(i) implementing risk-based controls, such as regular audits, to ensure subsidiaries are complying with their obligations under OFAC’s sanctions regulations;

(ii) performing follow-up due diligence on acquisitions of foreign persons known to engage in historical transactions with sanctioned persons and jurisdictions; and

(iii) appropriately responding to derogatory information regarding the sanctions compliance efforts of foreign persons subject to the jurisdiction of the United States.

 

 

If you have any questions regarding this penalty decision or any other aspect of U.S. economic sanctions, please do not hesitate to contact our team.

Updates about the current situation in Venezuela have been coming in rapidly. Recently, we wrote about OFAC adding PdVSA to the SDN list. In this podcast, Crowell & Moring’s Cari Stinebower, Eduardo Mathison, and Mariana Pendás provide an overview of recent developments in Venezuela and explain what U.S. companies need to know about how these developments could impact trade.Compudemano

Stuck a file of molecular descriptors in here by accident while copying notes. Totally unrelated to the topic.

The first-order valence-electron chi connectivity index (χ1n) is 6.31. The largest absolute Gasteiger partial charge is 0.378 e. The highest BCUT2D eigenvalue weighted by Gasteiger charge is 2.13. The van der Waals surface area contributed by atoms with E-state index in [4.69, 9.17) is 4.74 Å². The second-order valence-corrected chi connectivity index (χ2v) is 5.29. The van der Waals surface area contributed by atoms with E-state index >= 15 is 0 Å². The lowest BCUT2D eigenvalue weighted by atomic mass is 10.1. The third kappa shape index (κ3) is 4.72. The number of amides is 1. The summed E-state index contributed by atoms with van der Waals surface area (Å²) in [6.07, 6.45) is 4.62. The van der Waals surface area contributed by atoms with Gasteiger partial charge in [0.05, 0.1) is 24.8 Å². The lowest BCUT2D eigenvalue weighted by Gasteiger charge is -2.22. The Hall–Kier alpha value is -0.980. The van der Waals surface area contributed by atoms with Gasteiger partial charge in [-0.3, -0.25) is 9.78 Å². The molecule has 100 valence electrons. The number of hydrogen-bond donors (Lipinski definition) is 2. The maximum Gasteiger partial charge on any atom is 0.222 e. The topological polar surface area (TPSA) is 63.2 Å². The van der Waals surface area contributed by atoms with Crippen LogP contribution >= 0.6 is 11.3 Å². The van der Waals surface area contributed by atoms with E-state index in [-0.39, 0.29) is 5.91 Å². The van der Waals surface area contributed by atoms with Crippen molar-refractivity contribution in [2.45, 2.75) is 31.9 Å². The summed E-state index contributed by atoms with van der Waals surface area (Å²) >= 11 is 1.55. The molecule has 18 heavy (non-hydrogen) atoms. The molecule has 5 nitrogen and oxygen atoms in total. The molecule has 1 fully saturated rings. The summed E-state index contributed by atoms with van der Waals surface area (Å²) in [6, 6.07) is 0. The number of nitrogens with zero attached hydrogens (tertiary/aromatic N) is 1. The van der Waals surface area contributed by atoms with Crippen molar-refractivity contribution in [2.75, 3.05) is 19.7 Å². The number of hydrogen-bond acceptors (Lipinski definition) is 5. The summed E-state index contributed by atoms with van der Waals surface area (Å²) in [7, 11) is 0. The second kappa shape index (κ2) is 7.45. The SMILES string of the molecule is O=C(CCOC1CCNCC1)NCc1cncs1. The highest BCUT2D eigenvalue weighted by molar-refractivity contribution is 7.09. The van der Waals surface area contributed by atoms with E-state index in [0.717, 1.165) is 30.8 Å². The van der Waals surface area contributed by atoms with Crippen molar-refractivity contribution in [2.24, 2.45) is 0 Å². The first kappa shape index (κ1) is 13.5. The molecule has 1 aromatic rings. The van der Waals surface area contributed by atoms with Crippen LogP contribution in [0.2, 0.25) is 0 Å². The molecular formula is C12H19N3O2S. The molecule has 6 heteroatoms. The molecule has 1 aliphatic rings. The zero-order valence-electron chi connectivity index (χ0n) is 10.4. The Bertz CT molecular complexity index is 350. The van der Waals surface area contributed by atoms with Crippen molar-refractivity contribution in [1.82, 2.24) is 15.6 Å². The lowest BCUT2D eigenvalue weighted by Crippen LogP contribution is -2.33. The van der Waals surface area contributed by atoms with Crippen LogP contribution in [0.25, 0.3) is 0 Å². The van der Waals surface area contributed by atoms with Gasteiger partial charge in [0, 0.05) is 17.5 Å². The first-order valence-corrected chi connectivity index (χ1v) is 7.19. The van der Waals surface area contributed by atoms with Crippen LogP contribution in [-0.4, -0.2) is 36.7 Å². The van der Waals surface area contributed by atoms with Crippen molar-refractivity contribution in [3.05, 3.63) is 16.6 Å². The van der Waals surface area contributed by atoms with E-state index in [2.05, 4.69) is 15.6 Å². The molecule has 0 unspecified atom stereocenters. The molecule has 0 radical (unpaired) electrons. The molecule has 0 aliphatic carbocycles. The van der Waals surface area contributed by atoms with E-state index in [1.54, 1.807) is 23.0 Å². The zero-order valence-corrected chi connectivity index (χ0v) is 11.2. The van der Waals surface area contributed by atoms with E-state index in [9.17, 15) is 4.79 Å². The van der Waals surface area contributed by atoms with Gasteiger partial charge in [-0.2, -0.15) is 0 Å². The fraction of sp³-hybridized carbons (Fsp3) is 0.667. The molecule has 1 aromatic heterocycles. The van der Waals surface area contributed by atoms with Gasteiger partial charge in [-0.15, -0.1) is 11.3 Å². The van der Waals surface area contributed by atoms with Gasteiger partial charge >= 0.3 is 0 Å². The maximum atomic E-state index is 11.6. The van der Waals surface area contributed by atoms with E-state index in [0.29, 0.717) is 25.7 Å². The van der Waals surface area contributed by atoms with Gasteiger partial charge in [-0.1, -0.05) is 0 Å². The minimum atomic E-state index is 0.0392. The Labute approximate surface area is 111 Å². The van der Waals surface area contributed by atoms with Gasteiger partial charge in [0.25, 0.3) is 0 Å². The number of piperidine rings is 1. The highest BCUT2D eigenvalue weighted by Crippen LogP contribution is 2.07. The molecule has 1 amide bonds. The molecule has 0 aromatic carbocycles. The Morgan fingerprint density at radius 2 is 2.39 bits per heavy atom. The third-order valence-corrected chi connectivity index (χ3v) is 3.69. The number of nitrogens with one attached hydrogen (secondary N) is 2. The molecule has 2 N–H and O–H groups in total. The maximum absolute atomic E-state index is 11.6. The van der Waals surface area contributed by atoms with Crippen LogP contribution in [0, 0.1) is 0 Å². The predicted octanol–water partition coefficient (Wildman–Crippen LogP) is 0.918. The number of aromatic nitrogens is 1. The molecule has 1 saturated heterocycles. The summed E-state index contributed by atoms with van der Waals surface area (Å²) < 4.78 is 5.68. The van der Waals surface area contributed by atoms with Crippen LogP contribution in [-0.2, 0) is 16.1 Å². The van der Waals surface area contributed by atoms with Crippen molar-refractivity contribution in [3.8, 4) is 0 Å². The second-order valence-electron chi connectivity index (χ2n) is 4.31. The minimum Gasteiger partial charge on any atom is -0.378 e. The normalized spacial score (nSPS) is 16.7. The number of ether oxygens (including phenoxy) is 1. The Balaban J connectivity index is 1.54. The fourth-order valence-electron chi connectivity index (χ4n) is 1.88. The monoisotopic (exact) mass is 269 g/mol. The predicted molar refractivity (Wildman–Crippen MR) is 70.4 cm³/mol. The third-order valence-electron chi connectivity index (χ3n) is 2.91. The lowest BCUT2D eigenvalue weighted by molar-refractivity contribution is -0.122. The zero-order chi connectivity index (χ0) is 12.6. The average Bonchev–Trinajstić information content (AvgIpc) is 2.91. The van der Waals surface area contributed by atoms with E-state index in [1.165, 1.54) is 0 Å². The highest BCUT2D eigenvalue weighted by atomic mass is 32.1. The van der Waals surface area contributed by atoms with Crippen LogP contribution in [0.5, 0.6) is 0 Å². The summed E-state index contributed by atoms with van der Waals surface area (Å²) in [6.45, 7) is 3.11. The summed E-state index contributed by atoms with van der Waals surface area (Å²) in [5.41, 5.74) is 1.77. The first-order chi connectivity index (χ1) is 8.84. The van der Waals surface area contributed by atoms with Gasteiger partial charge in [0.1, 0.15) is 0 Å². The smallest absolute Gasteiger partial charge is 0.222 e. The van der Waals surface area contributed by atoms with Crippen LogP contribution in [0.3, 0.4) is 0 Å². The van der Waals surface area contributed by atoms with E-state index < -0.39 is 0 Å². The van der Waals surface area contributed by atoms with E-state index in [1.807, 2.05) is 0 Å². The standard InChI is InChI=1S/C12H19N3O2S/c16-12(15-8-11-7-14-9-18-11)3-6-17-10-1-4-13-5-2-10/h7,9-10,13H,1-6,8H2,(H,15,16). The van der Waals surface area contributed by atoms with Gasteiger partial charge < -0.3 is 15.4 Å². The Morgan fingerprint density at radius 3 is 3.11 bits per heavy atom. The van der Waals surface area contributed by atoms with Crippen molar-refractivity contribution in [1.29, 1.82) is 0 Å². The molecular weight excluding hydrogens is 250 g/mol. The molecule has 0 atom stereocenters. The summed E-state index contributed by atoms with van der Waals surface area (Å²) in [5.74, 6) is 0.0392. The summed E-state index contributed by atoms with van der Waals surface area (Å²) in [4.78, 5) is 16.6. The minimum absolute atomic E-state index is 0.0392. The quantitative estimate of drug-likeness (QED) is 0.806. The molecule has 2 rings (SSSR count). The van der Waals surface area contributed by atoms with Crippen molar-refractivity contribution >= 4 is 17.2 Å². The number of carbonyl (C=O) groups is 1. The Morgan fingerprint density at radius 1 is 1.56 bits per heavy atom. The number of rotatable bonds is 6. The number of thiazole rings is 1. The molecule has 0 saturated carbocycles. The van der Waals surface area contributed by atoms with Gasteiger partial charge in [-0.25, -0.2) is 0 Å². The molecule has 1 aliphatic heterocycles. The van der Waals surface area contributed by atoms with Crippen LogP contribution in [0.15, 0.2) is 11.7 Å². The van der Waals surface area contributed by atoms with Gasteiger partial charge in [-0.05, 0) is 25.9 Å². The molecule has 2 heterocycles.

Click on an option below to access the podcast:

Crowell.com | SoundCloud

 

Crowell & Moring’s Latin America Practice helps clients navigate laws, regulations, and issues by jurisdiction; resolve international disputes and litigation; and assist with both domestic and cross-border corporate and M&A transactions. Additionally, we bring cultural and political sophistication within Latin America to our work and represent clients in both English and Spanish, among other languages. The Crowell & Moring Latin America practice is available to counsel on a wide range of issues. Please click here for contacts and additional information.